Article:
Cold-weather Super Bowl survival tips

Staff writerJanuary 27, 2014 

050801 Van Steen Muir shelter

Rainier Mountaineering, Inc. mountain guide Alex Van Steen rallies the climbers at the beginning of an orientation talk in RMI's shelter at Camp Muir, August 1, 2005. photo by Peter Haley

PETER HALEY — Staff photographer

— Alex Van Steen knows cold.

He would have stood on top of Mount Everest in 1998 if it wasn’t for the minus-50 degree weather. When his left foot started getting cold, the Rainier Mountaineering Inc. guide had to make a choice. Summit and probably lose a toe or turn back.

He turned back and some in the climbing community teased him for not sacrificing a body part to stand atop the world’s largest peak.

He has no regrets. “I tell people I got to go to the moon but I only got to orbit,” Van Steen said. “It was still cool.”

But Van Steen, who has climbed Mount Rainier 243 times, says some of his most uncomfortably cold moments were winter nights doing outreach work for teenagers on the streets of Tacoma. Here he leaves his high-tech winter gear home in order to fit in.

Handling the cold, Van Steen says, comes down to preparation.

So what would Van Steen do if he was going to Super Bowl XLVIII in New Jersey?

He has a few suggestions:

  • Wear long underwear under your pants.
  • Wear two pair of socks with a plastic bag in between the two layers.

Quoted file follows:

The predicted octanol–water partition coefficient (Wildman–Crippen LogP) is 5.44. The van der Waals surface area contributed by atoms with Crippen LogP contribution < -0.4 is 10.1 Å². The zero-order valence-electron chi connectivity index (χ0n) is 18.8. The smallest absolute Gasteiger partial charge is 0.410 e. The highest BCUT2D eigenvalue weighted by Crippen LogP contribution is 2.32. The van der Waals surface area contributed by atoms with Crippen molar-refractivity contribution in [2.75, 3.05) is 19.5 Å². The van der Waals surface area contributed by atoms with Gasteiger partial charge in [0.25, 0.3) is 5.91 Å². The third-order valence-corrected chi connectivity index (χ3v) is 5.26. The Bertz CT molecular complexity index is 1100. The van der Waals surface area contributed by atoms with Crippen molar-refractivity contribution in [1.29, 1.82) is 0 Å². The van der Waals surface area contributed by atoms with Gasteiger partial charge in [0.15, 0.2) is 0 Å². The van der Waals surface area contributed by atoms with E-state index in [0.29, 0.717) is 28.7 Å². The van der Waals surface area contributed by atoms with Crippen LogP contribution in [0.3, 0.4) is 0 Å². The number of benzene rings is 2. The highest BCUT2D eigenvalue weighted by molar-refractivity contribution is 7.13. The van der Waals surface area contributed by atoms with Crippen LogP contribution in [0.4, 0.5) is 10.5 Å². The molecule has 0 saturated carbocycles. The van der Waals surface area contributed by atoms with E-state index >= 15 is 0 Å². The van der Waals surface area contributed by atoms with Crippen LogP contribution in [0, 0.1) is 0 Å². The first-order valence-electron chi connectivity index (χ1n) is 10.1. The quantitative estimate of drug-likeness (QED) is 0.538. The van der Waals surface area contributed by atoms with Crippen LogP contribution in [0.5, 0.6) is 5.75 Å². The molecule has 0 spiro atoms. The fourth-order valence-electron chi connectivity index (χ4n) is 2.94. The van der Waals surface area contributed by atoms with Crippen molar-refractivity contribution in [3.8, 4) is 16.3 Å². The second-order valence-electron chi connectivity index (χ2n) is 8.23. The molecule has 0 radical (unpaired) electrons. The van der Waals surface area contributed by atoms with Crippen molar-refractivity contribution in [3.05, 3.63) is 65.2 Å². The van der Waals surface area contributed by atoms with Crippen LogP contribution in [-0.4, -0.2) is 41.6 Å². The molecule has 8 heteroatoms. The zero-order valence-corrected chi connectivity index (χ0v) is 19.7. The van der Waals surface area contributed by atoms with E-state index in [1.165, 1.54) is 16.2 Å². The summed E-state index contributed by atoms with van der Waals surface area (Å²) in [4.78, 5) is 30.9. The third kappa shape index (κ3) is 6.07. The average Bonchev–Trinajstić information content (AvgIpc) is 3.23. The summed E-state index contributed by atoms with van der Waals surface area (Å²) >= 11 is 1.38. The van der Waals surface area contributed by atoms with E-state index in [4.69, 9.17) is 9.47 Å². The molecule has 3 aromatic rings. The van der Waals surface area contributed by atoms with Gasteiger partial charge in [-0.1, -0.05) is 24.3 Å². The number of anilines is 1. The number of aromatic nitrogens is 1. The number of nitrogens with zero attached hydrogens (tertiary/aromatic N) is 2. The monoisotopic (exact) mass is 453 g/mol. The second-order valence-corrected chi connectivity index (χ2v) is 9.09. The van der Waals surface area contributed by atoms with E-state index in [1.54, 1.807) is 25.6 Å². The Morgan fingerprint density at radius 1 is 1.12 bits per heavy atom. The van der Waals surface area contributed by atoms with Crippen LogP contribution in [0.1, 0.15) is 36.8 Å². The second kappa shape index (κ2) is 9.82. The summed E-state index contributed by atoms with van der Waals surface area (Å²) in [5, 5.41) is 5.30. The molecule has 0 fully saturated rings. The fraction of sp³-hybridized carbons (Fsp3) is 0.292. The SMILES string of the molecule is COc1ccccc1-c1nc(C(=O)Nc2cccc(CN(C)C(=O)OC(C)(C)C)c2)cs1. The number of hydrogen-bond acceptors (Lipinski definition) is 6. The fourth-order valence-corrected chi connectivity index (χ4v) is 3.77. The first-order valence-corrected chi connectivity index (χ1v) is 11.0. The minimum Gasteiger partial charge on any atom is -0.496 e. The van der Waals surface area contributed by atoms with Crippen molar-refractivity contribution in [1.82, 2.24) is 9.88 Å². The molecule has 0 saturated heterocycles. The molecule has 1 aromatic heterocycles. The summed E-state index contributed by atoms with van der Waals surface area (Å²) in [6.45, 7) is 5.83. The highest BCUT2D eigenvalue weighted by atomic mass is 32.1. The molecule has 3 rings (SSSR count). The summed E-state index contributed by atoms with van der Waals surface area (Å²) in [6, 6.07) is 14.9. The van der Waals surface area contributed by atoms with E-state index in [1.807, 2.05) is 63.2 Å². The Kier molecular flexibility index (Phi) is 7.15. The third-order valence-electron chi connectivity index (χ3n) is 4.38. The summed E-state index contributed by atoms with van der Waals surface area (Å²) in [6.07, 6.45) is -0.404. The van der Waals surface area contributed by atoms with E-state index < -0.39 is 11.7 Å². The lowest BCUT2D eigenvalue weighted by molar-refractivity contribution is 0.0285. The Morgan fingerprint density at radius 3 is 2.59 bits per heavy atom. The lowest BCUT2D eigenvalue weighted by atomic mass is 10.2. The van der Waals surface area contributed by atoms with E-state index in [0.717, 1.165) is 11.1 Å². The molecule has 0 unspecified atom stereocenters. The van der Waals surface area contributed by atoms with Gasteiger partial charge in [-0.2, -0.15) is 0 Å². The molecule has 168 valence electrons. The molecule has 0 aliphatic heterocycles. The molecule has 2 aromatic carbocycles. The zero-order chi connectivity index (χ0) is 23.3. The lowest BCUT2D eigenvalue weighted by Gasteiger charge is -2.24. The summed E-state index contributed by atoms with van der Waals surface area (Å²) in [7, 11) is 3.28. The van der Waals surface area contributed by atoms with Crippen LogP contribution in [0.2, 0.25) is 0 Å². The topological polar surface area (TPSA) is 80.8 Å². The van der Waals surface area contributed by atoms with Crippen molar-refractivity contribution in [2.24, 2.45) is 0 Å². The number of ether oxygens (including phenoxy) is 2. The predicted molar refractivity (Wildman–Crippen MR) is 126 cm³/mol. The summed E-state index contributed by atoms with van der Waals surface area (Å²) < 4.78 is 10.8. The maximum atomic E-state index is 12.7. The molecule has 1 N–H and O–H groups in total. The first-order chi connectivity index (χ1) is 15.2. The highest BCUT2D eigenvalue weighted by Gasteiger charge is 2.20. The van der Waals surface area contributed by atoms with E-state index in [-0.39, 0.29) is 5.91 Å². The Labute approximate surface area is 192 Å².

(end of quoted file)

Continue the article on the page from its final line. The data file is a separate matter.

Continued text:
• Wear multiple layers on the upper body.
  • Wear some sort of hat and something to cover your ears.
  • Wearing a buff will help keep your throat warm.
  • Arrive at the game with a full belly. Calories provide heat.
  • Lay off the alcohol.
  • Get out of the wind when you get a chance. While it’s unlikely there will be open seats to move to, a quick escape to the concourse might allow you to warm up.
  • Van Steen says it would be ideal to bring a Thermos with a warm beverage. They’re not allowed so you might consider splurging on an overpriced coffee or hot chocolate at the game. Van Steen, though, says the serving sizes aren’t likely large enough to make a big difference.
  • No celebratory dumping of beverages – say a sports drink – on your friends. You’re going to get uncomfortable real quick and you’re likely to be standing in the cold for a long time while leaving the stadium
  • “And don’t be Mr. Tough Guy,” Van Steen said. “Be Mr. Realistic so you can enjoy the game.”

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